TY - JOUR

T1 - On the sound fields of oblate and prolate hemispheroids in infinite baffles for directivity control

AU - Mellow, Tim

AU - Kärkkäinen, Leo

N1 - Publisher Copyright:
© 2021 Acoustical Society of America.

PY - 2021/10/22

Y1 - 2021/10/22

N2 - The hemispheroid is presented as an apodized form for controlling the beam width of a sound source by varying its height-to-radius ratio. Directivity patterns, on-axis responses, and radiation impedances are calculated for various height-radius ratios of the oblate hemispheroid using spheroidal wave functions. It turns out that, for smaller angles at least, there is a direct relationship between the internal angle of the semi-elliptic cross section and the half-cone angle within which the far-field pressure is largely contained at high frequencies. The hemispheroid is compared with both a spherical cap, which produces a much less regular response, and a high-frequency asymptotic approximation. The high-frequency asymptotic approximation is in the form of a flat circular radiator with a delay that increases radially from the center to the perimeter, as used in some electrostatic loudspeakers. With the almost complete absence of lobes, this appears to be an effective alternative means of apodization to a shaded array and is more efficient because, unlike a shaded array, constant axial velocity is maintained over the whole surface. A high-frequency approximation is also derived for a prolate hemispheroid. Since this may be formed from a planar array, a beam steering option is added.

AB - The hemispheroid is presented as an apodized form for controlling the beam width of a sound source by varying its height-to-radius ratio. Directivity patterns, on-axis responses, and radiation impedances are calculated for various height-radius ratios of the oblate hemispheroid using spheroidal wave functions. It turns out that, for smaller angles at least, there is a direct relationship between the internal angle of the semi-elliptic cross section and the half-cone angle within which the far-field pressure is largely contained at high frequencies. The hemispheroid is compared with both a spherical cap, which produces a much less regular response, and a high-frequency asymptotic approximation. The high-frequency asymptotic approximation is in the form of a flat circular radiator with a delay that increases radially from the center to the perimeter, as used in some electrostatic loudspeakers. With the almost complete absence of lobes, this appears to be an effective alternative means of apodization to a shaded array and is more efficient because, unlike a shaded array, constant axial velocity is maintained over the whole surface. A high-frequency approximation is also derived for a prolate hemispheroid. Since this may be formed from a planar array, a beam steering option is added.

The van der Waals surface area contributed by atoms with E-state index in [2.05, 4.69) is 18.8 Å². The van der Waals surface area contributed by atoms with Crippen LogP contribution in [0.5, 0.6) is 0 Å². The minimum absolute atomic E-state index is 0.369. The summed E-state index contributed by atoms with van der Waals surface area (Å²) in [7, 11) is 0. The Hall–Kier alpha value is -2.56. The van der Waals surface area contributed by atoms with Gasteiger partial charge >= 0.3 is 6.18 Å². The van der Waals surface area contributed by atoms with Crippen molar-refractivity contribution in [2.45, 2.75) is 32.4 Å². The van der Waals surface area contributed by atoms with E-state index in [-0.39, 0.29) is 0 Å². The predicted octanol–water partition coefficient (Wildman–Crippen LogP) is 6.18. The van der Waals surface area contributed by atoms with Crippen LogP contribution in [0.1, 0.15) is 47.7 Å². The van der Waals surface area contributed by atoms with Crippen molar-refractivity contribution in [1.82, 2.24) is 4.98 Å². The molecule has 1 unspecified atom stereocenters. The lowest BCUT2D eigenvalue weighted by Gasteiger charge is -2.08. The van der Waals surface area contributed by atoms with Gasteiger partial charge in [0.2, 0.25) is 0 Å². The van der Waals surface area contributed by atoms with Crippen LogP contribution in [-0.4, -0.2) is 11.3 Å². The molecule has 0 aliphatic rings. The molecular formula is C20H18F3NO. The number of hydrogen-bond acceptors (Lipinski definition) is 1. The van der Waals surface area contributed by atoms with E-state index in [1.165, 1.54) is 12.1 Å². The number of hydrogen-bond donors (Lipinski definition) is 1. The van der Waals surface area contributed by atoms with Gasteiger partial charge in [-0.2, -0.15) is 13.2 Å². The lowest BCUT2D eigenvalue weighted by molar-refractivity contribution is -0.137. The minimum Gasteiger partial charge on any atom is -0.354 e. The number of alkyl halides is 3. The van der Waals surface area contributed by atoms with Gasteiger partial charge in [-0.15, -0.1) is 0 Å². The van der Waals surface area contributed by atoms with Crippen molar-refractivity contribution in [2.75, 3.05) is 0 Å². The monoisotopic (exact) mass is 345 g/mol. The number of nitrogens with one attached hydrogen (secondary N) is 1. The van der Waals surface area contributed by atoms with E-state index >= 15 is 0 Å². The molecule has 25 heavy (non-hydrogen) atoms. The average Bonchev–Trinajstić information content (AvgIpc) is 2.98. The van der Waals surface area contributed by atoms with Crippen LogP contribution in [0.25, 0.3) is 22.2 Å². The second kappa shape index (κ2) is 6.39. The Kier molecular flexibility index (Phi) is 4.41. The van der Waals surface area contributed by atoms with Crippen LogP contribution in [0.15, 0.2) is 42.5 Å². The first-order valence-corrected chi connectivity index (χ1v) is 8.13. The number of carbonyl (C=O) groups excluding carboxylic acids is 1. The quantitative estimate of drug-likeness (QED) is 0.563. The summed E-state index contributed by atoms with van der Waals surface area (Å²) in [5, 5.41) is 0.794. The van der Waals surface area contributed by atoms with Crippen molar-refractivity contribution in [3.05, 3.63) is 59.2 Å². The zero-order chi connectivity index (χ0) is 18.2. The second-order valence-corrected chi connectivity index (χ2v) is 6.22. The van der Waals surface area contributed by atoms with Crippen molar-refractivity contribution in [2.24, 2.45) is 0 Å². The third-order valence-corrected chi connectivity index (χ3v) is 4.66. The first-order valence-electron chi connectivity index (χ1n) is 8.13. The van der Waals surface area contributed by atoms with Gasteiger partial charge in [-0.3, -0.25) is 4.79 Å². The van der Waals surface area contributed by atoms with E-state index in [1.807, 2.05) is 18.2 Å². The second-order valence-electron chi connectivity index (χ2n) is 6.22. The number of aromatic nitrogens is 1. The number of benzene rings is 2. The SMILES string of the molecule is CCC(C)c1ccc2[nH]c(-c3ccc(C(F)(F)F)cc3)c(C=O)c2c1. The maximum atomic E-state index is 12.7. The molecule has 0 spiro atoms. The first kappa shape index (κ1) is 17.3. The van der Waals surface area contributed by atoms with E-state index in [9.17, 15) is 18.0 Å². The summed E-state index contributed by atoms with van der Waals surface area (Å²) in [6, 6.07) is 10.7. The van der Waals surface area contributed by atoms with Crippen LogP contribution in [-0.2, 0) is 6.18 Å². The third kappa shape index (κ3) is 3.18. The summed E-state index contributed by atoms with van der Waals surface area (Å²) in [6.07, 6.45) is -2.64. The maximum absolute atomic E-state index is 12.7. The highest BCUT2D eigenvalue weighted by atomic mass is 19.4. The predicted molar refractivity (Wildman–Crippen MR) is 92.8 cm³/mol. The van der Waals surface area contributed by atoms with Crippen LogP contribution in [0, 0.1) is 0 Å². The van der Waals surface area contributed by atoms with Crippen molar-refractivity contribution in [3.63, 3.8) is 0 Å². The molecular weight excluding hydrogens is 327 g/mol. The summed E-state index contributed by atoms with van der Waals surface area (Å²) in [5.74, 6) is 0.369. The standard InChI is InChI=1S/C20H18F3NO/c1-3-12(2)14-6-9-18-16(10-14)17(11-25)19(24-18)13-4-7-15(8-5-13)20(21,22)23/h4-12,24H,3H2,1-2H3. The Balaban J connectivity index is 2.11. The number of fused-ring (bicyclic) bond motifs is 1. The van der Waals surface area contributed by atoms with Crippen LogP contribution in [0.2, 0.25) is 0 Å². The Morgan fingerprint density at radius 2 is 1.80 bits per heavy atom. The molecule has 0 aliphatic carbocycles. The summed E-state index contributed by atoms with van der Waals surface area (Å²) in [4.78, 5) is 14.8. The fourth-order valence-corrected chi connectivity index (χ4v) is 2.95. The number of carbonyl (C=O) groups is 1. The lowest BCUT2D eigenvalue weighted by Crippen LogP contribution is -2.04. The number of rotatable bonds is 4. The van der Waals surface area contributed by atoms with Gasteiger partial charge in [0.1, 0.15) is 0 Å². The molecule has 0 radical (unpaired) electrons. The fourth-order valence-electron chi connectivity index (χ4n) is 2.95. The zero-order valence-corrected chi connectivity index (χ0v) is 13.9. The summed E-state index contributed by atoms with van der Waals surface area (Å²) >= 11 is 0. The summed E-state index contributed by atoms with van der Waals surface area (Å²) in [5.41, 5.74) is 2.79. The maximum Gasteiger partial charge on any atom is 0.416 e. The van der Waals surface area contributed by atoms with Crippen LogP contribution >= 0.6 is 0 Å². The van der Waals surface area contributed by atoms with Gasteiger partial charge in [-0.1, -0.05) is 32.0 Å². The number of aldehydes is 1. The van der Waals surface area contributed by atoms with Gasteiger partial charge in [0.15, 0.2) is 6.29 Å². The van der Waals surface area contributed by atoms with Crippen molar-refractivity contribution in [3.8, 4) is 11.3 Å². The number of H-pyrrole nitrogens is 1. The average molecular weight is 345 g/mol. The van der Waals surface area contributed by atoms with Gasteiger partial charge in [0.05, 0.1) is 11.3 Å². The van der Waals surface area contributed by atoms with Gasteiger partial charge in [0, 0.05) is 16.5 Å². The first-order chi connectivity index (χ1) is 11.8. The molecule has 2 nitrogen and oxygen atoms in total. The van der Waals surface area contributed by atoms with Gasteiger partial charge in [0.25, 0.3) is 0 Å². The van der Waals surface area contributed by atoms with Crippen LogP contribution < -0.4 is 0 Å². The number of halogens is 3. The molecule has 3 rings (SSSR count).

UR - http://www.scopus.com/inward/record.url?scp=85118313157&partnerID=8YFLogxK

U2 - 10.1121/10.0006730

DO - 10.1121/10.0006730

M3 - Article

AN - SCOPUS:85118313157

VL - 150

SP - 3047

EP - 3058

JO - Journal of the Acoustical Society of America

JF - Journal of the Acoustical Society of America

SN - 0001-4966

IS - 4

ER -